Water frogs linked to salmonella, sick kids
Frog breeding facility linked to outbreak
Frogs might be cute to look at but they might be hazardous to your children's health, which is why The Centers for Disease Control and Prevention is warning parents to keep young kids away from water frogs and their habitats.
At least 241 people in the United States were sickened after being infected with salmonella from African dwarf frogs. More than two-thirds of the ill were under age 10, and 30 percent of those infected were hospitalized, according to the CDC. Health officials say these frogs are not safe pets for children under 5 years old.
"People need to be aware that these water frogs as well as other amphibians and reptiles can carry salmonella that can make people sick," says Dr. Casey Barton Behravesh, an epidemiologist at the CDC. "In this particular outbreak there is a unique strain that has been linked with African frogs associated with a single facility," she adds.
Blue Lobster Farms, a frog breeding facility in Madera County, Calif., has been linked to the outbreak, according to the CDC. The company is breeds the majority of African dwarf frogs sold in the United States. The facility voluntarily stopped shipping the frogs in April after 222 people in 41 states were reportedly infected with salmonella, according to the CDC. In June the company resumed shipments. Since then several more people have been sickened.
"Health care officials at the Madera County Department of Environmental Health are working with the owner of Blue Lobster Farms to conduct interventions as well as ongoing investigations," says Behravesh. But she adds, "We aren't sure if they are effective. We do know reports with this specific outbreak strain are ongoing."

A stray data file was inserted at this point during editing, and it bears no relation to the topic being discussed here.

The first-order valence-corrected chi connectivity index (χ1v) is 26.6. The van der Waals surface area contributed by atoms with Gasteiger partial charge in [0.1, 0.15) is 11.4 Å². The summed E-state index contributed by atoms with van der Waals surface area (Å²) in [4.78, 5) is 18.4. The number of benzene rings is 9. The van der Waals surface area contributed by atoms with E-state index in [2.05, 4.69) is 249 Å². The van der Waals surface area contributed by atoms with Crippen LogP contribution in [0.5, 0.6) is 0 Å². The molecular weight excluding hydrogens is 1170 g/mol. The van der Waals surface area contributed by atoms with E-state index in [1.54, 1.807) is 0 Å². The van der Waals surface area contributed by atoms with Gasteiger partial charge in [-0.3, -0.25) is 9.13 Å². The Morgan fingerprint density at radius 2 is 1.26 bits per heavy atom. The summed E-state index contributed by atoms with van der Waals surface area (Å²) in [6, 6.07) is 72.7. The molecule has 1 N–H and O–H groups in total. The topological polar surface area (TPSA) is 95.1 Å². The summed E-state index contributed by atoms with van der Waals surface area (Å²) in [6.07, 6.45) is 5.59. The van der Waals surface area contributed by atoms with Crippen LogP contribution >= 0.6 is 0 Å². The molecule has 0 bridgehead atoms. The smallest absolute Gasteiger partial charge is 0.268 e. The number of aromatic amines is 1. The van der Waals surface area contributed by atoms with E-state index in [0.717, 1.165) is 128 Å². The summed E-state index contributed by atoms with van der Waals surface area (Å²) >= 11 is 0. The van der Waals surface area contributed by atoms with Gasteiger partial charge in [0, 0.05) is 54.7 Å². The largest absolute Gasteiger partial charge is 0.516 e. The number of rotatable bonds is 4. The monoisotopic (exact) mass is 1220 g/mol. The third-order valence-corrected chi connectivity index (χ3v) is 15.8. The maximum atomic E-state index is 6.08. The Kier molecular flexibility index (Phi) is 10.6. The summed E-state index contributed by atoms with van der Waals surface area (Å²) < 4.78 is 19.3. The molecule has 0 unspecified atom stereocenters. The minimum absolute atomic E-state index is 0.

These frogs are usually found in home aquariums or fish tanks and are commonly sold throughout the United States in pet stores, toy stores, novelty stores, the Internet, fairs and carnivals, but Behravesh says "any frog or other amphibian is a potential risk for Salmonella."
Most of the victims have been children under 5 years old, some of whom were hospitalized according to the CDC. Salmonella can cause life-threatening illnesses and hospitalizations, particularly in children, elderly and immune-suppressed people such as cancer patients. Behravesh says "with school starting soon it's important for teachers to be aware and consider the age of children in their classroom to decide if an animal is appropriate," before putting children at risk.
The CDC recommends thorough hand washing after contact with frogs. But it goes further than that because water from the aquarium can be contaminated, so it's recommended to clean their tanks outside of the home to avoid contaminating surfaces inside the house. Parents need to remember that other amphibians and reptiles such as turtles can also spread salmonella.